Doctor Who and the Music from the Moon

The astronauts on board Apollo 10 heard a strange whistling noise, or “outer space music,” as they travelled past the dark side of the Moon back in 1969. It is enough to make one wonder if a certain Time Lord may have been hiding out at that time.

In the past season of Doctor Who, we learned of the Doctor’s musical talent. With his guitar, he travelled throughout time and space, engaging in “axe battles,” writing songs about a woman he did not know and explained the Bootstrap Paradox to us all. We learned of the Dreamboys, and of Peter Capaldi’s desire to have David Bowie (RIP) and Keith Richards on an episode of Doctor Who.

One also has to figure that this guitar would be a central part of the Doctor relaxing when he takes time for himself, resting after fending off Daleks or saving the universe yet again from some horrid destruction. Of course, being the Doctor, he cannot rest for too long, as he must remain ever vigilant in the face of these threats to civilization.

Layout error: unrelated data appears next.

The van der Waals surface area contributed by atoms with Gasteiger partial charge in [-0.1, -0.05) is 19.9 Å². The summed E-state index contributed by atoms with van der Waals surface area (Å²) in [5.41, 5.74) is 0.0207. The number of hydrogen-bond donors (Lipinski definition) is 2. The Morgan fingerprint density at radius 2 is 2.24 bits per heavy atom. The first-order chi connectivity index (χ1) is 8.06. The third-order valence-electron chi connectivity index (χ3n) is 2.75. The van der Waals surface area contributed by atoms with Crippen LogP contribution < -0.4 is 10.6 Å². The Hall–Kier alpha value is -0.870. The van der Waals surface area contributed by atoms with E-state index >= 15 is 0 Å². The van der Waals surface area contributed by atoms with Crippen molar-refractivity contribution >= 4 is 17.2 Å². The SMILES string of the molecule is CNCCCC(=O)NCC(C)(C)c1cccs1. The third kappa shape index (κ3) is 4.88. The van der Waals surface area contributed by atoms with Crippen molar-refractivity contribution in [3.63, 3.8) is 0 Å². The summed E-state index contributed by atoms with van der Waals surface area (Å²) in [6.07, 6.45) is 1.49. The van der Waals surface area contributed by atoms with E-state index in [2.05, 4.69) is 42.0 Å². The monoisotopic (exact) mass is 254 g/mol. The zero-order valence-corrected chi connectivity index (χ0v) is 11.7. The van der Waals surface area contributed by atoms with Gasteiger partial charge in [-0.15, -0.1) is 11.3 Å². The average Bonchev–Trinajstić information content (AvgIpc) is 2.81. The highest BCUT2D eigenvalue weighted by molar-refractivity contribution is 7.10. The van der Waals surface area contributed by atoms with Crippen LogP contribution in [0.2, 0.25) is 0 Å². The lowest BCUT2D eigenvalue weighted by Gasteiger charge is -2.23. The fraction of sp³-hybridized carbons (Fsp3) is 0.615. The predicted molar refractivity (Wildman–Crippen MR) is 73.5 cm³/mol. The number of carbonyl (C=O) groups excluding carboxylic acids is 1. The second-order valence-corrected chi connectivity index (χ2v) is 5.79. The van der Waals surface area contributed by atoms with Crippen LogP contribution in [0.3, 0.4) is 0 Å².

Given the continued attempts to conquer Earth and exterminate, enslave, assimilate and upgrade humanity, it would make sense that the Doctor would pick some place nearby as his sanctuary. A place where, if he wanted to leave the TARDIS and stretch his legs for a while, he could do so in relative anonymity, free from the prying eyes of those he is trying to protect. A place like the dark side of the Moon, perhaps.

If so, it appears that the Doctor’s version of his Fortress of Solitude came close to being breached. Recently, NASA released the information that the astronauts aboard Apollo 10 heard a strange musical sound, which they called a whistling. Naturally, this was chalked up as radio interference, and nothing to worry about. Or, were the people at NASA protecting the Doctor from discovery, as he had protected humanity for so long?

Yes, these sounds were not the sound of an electric guitar echoing from the surface of the Moon. But who is to say that the Doctor limits himself just to playing the guitar? Perhaps he has some other instrument from a planet across the universe which makes such a sound? Maybe that “radio interference” is a mournful dirge, lamenting those lost in battle, or a joyous tune celebrating those he saved.

Or it could just be some very vintage equipment making the noise DOOWEEOOOOO!

It is easy to explain such sounds as radio interference with nothing further to be seen, or heard, on the Moon. If they had landed, however, the astronauts aboard Apollo 10 may have found the Doctor working on a new tune.